Partner Jean Börlin
Dansmuseet, Drottninggatan 17, 111 51 Stockholm, Svezia
Rolf de Maré (9 May 1888 – 28 April 1964), sometimes called Rolf de Mare, was a Swedish art collector and leader of the Ballets Suédois in Paris in 1920–25. In 1933 he founded the world's first museum for dance in Paris.
Rolf de Maré was born in Stockholm in 1888 as the son of diplomat Henrik de Maré and sculptor Ellen Roosval von Hallwyl. In 1913 he made friends with post-impressionist painter Nils von Dardel who was not particularly well off, but imaginative and talented, while de Maré was enthusiastic and had money.
In 1918, through Dardel, de Maré met Jean Börlin and de Maré became lover and protector of the Swedish dancer.
Together with Dardel he created in 1920 the Ballets Suédois at the Théâtre des Champs-Élysées in Paris of which Börlin was first dancer and choreographer. In the autumn of 1924 Giorgio de Chirico curated the scenography and costumes for Pirandello's La Giara.
A close friendship developed between Rolf de Maré and Jean Cocteau; and on 18 June 1921 the company performed Les Mariés de la Tour Eiffel, the ballet that had resulted from a collaboration between Cocteau and the radical group of Modernist composers, Les Six. On one evening, Jean Börlin danced, on points, the role of the Bathing Girl without anyone noticing that this masked dancer was actually a man.
Börlin died in 1930 and in 1933, de Maré founded Les Archives internationales de la Danse (AID) in Paris in his memory, the world's first museum and research institute for dance. The Archive became a famous centre for studies in dance and visitors came from all over the world to see exhibitions or to study in its vast library. The dance center also published its own magazine and books, arranged lecture demonstrations in the building which de Maré had constructed for his dance centre.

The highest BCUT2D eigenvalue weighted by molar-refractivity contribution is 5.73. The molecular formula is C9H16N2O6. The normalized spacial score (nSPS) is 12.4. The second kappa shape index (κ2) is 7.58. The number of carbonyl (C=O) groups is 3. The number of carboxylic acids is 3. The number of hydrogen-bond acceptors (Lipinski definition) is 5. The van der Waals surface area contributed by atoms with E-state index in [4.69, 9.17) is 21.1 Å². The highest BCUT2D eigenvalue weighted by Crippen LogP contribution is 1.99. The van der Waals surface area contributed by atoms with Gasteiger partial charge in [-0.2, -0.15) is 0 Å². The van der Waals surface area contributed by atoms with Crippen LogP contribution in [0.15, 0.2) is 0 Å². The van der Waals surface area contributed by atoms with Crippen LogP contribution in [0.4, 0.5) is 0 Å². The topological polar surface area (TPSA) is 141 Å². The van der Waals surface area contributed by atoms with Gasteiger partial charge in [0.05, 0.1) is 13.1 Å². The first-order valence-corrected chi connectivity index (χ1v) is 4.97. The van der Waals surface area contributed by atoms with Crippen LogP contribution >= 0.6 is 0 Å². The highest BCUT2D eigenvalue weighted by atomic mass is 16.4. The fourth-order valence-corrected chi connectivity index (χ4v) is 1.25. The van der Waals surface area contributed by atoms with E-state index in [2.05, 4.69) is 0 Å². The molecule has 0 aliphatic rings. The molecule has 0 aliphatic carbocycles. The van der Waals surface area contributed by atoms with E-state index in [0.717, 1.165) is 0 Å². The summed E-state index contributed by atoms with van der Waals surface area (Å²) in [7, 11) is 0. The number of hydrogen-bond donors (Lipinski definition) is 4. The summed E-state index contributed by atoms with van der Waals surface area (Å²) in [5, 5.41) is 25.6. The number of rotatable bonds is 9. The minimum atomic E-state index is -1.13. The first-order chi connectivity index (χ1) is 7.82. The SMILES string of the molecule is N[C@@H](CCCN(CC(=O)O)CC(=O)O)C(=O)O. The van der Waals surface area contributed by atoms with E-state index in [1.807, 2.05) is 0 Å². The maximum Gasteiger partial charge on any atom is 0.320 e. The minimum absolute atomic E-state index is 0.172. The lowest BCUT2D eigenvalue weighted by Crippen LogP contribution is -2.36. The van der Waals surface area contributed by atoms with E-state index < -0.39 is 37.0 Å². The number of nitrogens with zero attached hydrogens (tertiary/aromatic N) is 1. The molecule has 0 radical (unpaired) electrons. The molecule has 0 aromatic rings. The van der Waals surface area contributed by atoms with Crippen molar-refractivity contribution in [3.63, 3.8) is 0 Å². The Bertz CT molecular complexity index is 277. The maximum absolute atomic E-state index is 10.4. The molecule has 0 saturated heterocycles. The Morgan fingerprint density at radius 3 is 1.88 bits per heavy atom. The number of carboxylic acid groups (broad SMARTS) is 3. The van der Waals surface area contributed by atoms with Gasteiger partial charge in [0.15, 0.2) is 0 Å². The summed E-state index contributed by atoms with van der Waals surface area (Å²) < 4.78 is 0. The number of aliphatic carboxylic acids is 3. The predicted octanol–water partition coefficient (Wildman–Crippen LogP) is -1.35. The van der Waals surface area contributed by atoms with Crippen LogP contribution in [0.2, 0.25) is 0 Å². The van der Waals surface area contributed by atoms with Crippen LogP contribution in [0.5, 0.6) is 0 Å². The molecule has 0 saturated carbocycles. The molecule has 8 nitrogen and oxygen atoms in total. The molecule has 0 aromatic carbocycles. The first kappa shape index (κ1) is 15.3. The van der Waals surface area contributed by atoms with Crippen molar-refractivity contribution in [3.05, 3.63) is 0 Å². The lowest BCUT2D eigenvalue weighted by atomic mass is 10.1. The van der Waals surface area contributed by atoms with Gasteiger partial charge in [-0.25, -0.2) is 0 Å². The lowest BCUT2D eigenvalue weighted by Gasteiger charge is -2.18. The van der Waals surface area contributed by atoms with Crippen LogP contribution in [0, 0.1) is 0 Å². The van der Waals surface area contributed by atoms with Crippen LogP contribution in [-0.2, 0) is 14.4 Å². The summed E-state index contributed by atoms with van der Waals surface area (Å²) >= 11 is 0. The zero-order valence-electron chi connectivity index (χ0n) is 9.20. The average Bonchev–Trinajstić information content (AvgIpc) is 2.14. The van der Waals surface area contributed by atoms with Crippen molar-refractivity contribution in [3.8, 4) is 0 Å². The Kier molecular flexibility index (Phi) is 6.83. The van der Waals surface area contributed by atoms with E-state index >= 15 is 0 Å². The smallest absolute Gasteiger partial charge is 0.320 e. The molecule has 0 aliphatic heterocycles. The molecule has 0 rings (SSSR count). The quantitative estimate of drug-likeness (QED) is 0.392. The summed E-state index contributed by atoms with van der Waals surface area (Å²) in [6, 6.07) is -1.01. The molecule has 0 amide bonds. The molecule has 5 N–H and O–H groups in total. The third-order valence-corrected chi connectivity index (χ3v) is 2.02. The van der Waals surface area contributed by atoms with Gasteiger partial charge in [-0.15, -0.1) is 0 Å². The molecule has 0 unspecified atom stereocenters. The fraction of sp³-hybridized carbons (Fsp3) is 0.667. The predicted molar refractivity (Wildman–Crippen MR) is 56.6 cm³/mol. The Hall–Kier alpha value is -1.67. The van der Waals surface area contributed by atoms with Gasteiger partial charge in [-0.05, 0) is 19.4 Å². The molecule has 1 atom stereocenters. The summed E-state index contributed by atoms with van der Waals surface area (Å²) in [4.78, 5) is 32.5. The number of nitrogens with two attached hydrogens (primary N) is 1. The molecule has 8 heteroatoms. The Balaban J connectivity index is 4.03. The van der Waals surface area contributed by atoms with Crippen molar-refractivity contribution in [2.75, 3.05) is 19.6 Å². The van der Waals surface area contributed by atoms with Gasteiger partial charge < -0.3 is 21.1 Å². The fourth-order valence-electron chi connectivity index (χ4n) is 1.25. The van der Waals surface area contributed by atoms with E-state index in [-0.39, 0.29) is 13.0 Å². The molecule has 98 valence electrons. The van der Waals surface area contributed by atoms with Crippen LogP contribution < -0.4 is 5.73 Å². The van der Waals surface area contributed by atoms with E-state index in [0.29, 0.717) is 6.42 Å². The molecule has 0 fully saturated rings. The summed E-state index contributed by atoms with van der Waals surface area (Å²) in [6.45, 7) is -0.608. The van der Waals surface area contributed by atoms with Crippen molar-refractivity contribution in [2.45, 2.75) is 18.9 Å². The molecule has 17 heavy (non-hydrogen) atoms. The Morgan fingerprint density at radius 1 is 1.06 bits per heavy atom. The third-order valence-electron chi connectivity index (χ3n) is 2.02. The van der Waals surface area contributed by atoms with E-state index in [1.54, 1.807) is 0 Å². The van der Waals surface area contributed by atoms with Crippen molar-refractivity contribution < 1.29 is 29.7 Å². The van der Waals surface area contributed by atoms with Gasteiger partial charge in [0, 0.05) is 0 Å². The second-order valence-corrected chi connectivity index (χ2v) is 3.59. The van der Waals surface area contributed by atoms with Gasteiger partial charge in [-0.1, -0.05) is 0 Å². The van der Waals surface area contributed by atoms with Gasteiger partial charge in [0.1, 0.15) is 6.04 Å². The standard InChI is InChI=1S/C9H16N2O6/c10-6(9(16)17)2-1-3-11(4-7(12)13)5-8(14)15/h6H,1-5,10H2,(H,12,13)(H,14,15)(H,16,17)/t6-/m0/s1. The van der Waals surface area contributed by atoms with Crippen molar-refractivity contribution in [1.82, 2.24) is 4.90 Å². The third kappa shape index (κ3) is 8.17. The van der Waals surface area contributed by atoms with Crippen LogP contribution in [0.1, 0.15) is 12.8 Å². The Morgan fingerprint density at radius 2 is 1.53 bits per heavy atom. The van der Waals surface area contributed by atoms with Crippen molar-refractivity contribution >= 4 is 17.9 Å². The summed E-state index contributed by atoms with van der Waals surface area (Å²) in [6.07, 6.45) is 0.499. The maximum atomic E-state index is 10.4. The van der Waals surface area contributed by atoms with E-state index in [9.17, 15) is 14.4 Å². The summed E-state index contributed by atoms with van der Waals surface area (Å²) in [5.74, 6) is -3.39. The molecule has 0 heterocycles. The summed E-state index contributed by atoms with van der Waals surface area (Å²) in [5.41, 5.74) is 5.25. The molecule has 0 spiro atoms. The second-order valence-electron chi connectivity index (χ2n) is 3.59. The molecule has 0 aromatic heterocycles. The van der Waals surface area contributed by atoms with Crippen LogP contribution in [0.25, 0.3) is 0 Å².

After the World War the archives had grown too large for a private person to maintain, de Maré closed his business in Paris and donated parts of the collections — some 6,000 books, engravings and other items, all concerned mainly with Western dance — to the French government which placed them at the museum and library of the Paris Opera. However, the museum declined to accept two substantial elements of de Maré's collection: firstly, material from the Ballets Suédois, and secondly, the fruits of his expedition of exploration to Indonesia in 1936 — the first to have been undertaken with the purpose of documenting dance.
Therefore, the collection from the Swedish Ballet in Paris and the non-European collections were brought by de Maré to Stockholm to form the Dance Museum, which he opened in 1953 in the basement of the Royal Swedish Opera in Stockholm. On his death he made the Dance Museum the sole heir to his fortune, and this enabled the museum to make further acquisitions.
After dissolving the Ballets Suedois in 1925, de Maré made no attempt to revive its works. The various, concrete collectibles de Maré amassed and that exist today as the bedrock of Stockholm's Dance Museum, illuminate our picture of him as archivist and art collector, all the while they question his role as a connoisseur of a theater based on the art of dancing. Throughout his life, Rolf de Maré was also a distinguished art collector. In the early 1960s, he made an important donation of modernist art to the Moderna Museet. Rolf de Maré died of a stroke in Barcelona in 1964.
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